WILLIAM J. GRAY, JR., Complainant


ERD Case No. 8025006

The Examiner of the Department of Industry, Labor and Human Relations issued a decision in the above-captioned matter on October 15, 1980. Complainant filed a timely petition for review and both parties subsequently filed written arguments with the Commission.

Based upon a review of the record in its entirety, the Labor and Industry Review Commission issues the following:


That the decision of the Examiner is affirmed by the Commission and shall stand as the FINAL ORDER herein, subject to the following modification:

The last word of Finding of Fact, paragraph #6, "Delaware," is deleted and the word "Pennsylvania" is substituted therefor.

Dated and mailed at Madison, Wisconsin July 21, 1982.

/s/ David A. Pearson, Chairman

/s/ Virginia B. Hart, Commissioner

/s/ Pamela I. Anderson, Commissioner


The change made by the Commission in Finding of Fact, paragraph #6, does not affect the result in the case and is made for the purpose of conforming the findings to the evidence in the case.

The Commission has reviewed the transcripts in this case, as well as the correspondence between the parties and the Examiner and can find no basis in fact for the allegations in Complainant's petition for review that the Examiner was biased and denied the Complainant an opportunity to be heard on the jurisdictional issue.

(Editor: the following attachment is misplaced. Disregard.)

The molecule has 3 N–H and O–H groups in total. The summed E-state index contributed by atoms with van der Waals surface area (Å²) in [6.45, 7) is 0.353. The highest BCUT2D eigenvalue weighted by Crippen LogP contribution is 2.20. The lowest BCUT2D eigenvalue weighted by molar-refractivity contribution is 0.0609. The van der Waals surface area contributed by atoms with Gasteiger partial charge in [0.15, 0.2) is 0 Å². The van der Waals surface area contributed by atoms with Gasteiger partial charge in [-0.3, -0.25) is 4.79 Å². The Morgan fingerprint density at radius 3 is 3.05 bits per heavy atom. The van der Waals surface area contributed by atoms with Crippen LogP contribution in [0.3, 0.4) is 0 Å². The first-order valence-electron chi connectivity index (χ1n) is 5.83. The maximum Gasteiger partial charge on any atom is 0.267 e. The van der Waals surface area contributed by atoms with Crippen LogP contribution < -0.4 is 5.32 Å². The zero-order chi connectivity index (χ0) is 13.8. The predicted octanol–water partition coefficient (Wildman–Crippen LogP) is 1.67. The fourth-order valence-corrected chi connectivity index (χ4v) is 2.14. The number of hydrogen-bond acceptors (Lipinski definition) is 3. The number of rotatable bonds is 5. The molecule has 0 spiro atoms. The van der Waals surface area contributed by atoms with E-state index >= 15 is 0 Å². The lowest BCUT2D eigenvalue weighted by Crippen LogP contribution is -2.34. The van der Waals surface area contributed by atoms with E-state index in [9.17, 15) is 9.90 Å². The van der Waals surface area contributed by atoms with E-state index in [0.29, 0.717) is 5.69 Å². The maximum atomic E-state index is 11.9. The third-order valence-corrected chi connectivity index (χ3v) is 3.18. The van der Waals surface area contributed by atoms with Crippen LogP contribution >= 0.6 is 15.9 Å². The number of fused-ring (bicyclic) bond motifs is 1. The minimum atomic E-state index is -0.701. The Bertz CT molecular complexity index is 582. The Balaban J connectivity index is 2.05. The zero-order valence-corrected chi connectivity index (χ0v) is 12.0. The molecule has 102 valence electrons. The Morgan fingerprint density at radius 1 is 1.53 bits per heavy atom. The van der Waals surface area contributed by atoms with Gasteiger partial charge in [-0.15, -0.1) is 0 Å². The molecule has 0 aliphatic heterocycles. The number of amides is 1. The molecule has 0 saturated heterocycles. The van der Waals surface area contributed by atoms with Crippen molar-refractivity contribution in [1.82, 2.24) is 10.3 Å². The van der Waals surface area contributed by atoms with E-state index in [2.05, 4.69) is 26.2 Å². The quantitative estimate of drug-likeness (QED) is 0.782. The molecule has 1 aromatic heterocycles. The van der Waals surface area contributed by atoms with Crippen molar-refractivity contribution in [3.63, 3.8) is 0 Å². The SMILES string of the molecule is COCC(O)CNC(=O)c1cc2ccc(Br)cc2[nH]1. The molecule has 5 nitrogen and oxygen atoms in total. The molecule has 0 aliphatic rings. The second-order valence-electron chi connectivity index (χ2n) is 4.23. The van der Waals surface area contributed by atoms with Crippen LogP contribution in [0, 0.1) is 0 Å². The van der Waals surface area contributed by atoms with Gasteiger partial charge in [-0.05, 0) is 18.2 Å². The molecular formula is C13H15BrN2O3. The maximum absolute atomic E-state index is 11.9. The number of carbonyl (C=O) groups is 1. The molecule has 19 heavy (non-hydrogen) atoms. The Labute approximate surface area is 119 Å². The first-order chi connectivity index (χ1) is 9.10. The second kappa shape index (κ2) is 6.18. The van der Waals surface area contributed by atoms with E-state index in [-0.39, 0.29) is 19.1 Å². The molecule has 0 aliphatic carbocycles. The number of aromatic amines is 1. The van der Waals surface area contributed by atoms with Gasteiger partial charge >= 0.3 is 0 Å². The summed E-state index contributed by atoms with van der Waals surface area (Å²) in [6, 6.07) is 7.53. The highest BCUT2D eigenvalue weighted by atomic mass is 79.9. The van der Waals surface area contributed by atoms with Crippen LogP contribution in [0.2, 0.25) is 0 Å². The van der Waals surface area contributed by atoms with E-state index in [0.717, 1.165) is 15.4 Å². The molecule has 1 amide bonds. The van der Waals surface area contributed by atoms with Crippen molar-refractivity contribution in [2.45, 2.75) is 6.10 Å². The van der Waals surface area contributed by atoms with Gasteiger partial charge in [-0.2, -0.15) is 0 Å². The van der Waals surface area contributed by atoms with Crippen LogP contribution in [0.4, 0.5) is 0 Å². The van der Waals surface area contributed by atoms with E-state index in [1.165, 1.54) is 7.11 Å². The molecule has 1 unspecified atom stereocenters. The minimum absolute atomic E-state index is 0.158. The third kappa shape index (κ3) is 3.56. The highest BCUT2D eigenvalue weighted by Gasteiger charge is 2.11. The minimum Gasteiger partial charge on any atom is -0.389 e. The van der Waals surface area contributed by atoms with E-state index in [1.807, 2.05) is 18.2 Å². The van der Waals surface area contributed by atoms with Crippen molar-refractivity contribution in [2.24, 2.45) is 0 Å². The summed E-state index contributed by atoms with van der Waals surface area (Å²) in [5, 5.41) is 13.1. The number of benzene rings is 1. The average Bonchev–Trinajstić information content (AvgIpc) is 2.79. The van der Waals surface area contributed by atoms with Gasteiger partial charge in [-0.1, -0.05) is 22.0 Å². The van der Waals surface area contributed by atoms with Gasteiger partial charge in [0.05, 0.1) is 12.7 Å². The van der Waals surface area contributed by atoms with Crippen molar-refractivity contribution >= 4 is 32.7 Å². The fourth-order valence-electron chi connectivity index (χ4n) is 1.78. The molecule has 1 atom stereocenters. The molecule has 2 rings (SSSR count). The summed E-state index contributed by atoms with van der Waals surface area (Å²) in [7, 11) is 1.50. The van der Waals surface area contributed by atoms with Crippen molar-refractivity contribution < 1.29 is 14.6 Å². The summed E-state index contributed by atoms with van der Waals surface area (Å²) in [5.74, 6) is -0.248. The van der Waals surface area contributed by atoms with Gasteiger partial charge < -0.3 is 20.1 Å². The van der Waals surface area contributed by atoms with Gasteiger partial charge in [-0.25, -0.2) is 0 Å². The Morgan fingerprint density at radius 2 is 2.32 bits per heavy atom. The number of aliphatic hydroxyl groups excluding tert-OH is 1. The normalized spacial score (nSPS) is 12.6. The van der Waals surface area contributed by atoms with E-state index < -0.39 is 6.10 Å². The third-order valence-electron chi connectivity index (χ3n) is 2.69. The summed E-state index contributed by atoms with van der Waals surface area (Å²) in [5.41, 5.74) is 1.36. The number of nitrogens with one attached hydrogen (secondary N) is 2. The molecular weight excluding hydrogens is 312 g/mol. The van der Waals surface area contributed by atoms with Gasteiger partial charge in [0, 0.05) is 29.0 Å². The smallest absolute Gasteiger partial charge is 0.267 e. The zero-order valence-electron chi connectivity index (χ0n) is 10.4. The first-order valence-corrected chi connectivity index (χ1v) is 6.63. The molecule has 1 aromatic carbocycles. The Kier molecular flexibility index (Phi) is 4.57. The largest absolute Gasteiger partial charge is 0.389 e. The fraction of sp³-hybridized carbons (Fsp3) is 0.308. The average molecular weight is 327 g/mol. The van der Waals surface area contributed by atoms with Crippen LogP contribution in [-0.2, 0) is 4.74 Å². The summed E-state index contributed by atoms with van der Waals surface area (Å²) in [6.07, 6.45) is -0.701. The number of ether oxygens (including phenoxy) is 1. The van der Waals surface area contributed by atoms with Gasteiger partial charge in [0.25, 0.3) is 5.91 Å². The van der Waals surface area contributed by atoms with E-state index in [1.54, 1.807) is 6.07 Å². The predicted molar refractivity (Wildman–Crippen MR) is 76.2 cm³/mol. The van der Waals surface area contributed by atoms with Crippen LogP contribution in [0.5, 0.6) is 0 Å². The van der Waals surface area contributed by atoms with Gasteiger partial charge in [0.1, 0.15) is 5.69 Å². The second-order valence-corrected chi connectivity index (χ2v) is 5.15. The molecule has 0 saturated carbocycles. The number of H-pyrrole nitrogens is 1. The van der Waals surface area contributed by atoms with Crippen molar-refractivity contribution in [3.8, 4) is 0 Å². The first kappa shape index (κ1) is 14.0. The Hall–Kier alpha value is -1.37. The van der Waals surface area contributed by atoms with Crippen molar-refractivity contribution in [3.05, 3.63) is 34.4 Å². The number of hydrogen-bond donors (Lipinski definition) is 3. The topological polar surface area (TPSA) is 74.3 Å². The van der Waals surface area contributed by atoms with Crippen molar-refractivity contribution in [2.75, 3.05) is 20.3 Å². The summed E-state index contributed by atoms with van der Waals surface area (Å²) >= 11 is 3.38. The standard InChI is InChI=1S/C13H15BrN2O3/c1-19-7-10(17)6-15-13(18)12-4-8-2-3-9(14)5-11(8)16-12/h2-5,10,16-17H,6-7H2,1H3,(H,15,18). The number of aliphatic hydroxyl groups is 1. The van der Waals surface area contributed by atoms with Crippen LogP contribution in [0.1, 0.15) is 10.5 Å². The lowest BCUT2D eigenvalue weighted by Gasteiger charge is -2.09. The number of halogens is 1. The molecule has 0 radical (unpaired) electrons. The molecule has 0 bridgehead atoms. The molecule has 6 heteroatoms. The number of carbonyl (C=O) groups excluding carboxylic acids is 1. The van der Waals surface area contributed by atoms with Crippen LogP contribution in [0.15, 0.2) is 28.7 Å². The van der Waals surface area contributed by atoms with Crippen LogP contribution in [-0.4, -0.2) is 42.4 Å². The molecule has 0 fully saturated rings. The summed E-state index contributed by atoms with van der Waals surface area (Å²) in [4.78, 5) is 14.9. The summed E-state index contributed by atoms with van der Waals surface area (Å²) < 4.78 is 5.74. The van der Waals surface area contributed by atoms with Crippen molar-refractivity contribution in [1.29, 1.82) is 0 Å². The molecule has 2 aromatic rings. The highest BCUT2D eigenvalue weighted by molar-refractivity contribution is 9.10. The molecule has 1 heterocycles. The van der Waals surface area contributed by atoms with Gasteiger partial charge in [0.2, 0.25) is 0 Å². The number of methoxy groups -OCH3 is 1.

The record does reflect that Examiner Borkenhagen became somewhat testy over Complainant's attorney's repeated questioning of her rulings on evidentiary motions. The majority of the spats between Attorney Brostoff and Examiner Borkenhagen occurred over Brostoff's persistent attempt to question the witnesses regarding the Complainant's performance over the course of his 14-year career with the Respondent company. Examiner Borkenhagen sustained repeated objections by the Respondent's counsel on the basis that the questions being asked by Brostoff were irrelevant in view of the fact that Respondent had conceded that the Complainant had performed admirably up to the time of the alleged incident of cheating. The Commission's review of the record reveals that Examiner Borkenhagen acted quite commendably on the whole and certainly did not appear to be motivated by bias toward the Complainant in her conduct of the hearing.

Brostoff's second allegation, regarding lack of notice and a supposed ex parte communication by the Respondent to the hearing examiner, is baseless. Both parties were given the opportunity to brief the jurisdictional matter. Rather than briefing the issue, Attorney Brostoff objected to the Examiner's right to raise the jurisdictional question on her own motion. Brostoff demanded to see a copy of the brief submitted by the Respondent so that he could reply to it, even though the Examiner had requested the parties to submit the briefs to her simultaneously. Attorney Brostoff was even afforded additional time to submit a brief after he professed confusion as to what was in issue. Since Brostoff submitted no original brief the Examiner did not afford him the right to reply to Respondent's brief. Attorney Brostoff argues to the Commission that this refusal to permit a reply on the jurisdictional question constituted a denial of due process. The Commission disagrees. It is worth noting that Attorney Brostoff has had an opportunity to submit a brief to the Commission discussing the jurisdictional issue but has not done so, in spite of the fact that he has been provided with a copy of Respondent's brief to the Commission on the issue.